Background: Clinical guidelines have conflicting recommendations on the role of prostate artery embolization (PAE), a novel interventional radiology technique used to treat benign prostatic hyperplasia (BPH). In the absence of consensus among clinicians, patients may seek information online, where consumer-targeted content has proliferated in recent years. Our objective was to assess the content and quality of online information about prostate artery embolization (PAE). Methods: We evaluated patient interest and exposure to PAE by searching Google Trends for PAE and searching Google for BPH and treatment-related terms. To assess online content about PAE safety and efficacy, we queried Google for patient-oriented websites and YouTube for consumer videos, assessing quality using the validated DISCERN instrument and performing an evidence-based content analysis of how indications, risks, and benefits of PAE were presented. Results: Worldwide searches for PAE peaked in 2019; PAE was mentioned in 15 (26%) of the 57 general BPH-related websites. From our PAE-specific searches, we identified 50 websites and 31 videos. Academic hospitals were the most common sponsor of both PAE-related websites (16, 32%) and videos (15, 48%). Among sources offering PAE to patients, only 15% of websites and 11% of videos explicitly did so as part of a clinical trial. The average DISCERN rating of quality of content was 3.0 out of 5 for websites and 2.0 out of 5 for videos (p < 0.001). Over a quarter of websites and more than half of videos contained potential misinformation, inaccuracies, or non-evidence-based claims about PAE (p = 0.02). Conclusions: Online consumer information about PAE is of low to moderate quality, with a high frequency of non-evidence-based claims. In the absence of guideline consensus about the role of PAE, clinicians should offer shared decision making and evidence-based counseling about the risks and benefits of PAE.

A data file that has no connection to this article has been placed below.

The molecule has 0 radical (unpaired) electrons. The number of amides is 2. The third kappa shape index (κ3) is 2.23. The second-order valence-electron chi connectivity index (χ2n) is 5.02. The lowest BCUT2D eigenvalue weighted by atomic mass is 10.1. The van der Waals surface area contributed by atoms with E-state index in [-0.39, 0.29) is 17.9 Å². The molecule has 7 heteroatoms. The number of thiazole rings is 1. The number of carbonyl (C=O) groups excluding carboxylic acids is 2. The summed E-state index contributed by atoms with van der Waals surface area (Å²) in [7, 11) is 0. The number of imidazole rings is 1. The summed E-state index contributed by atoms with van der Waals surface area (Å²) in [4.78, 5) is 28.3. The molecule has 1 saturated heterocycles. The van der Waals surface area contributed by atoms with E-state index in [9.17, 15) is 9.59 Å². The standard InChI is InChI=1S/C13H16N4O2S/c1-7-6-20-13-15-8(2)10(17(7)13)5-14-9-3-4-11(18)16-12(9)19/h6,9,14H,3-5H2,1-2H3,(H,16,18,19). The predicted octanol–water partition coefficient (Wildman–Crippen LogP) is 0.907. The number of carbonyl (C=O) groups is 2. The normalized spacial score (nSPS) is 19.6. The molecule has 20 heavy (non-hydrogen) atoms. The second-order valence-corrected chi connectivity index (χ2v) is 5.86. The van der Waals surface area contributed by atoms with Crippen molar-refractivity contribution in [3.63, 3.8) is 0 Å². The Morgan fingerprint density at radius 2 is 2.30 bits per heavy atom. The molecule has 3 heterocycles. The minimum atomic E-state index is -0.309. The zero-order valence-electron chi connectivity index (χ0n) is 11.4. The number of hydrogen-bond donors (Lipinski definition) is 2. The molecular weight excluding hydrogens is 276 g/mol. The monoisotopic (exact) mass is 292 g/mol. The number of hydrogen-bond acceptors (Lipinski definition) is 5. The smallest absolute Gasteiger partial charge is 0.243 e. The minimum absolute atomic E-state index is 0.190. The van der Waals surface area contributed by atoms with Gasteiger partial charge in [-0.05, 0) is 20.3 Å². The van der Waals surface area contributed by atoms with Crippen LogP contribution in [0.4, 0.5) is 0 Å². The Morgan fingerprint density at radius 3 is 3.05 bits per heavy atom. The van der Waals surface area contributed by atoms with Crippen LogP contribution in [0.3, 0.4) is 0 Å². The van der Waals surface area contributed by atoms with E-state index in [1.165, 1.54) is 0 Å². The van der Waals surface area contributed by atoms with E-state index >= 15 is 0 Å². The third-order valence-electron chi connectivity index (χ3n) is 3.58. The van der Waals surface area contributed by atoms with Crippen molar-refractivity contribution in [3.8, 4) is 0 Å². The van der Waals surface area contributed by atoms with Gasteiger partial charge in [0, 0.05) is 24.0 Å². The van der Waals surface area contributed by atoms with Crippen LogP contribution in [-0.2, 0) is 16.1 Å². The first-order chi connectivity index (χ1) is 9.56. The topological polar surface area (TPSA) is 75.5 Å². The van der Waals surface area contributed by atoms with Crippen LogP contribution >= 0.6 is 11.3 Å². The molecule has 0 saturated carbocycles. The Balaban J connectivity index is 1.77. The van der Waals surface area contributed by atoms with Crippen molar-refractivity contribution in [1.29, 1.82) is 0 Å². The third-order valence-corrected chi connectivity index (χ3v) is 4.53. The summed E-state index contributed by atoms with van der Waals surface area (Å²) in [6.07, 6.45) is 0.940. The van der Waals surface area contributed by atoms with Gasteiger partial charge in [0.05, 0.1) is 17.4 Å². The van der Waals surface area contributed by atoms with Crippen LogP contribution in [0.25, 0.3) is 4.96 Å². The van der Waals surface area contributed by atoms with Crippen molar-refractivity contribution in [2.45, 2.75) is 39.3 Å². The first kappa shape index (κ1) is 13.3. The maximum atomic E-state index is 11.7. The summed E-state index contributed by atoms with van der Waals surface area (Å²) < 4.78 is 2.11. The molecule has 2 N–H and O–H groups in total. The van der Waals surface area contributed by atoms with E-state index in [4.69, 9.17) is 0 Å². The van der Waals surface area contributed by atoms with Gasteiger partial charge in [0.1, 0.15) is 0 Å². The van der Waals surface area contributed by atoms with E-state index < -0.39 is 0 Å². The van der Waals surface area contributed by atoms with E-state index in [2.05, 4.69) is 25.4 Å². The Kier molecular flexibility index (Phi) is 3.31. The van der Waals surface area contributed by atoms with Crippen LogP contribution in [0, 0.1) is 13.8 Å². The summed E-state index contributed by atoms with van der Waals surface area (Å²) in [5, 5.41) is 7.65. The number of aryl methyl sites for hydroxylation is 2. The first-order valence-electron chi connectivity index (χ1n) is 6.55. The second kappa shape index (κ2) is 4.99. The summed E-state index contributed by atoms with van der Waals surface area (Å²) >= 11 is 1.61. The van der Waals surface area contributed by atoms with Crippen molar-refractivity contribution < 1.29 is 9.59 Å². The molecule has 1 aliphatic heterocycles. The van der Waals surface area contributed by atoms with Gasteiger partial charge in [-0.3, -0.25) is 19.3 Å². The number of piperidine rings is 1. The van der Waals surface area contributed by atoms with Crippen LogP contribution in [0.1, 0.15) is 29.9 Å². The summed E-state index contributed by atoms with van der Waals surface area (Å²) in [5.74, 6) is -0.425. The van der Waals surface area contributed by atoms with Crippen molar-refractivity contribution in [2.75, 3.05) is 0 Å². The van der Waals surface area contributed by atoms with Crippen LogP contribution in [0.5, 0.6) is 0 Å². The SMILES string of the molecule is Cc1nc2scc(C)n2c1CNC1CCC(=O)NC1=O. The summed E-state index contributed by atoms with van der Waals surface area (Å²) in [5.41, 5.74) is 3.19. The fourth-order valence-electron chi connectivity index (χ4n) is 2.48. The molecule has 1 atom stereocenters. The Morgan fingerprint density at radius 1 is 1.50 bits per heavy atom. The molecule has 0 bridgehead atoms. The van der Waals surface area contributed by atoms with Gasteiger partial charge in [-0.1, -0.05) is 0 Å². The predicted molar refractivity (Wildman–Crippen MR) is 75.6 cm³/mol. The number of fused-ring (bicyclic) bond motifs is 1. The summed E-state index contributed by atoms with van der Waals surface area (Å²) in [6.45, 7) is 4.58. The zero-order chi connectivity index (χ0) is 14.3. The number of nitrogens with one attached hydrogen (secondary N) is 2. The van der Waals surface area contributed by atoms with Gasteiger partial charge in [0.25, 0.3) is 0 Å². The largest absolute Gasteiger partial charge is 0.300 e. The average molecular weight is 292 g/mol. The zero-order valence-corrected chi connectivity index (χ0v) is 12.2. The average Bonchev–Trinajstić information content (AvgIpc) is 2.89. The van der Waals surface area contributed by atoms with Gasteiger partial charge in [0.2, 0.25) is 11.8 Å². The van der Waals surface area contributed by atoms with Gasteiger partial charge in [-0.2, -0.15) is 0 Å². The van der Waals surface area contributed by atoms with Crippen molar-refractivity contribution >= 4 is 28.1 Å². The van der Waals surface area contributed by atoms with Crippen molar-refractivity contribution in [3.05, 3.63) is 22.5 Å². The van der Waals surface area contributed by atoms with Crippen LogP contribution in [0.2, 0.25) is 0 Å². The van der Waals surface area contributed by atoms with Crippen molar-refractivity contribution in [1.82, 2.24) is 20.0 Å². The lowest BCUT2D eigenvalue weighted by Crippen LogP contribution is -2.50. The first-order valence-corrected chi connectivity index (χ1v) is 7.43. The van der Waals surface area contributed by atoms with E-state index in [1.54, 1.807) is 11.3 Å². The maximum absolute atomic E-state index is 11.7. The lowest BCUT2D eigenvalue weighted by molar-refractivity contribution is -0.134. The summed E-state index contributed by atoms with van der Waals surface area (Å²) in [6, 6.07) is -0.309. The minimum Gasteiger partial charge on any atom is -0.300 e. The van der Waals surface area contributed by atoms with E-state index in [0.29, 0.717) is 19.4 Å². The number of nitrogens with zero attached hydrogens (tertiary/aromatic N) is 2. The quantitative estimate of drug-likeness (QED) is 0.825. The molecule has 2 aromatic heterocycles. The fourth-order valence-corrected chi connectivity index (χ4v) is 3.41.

ASJC Scopus subject areas
- Cancer Research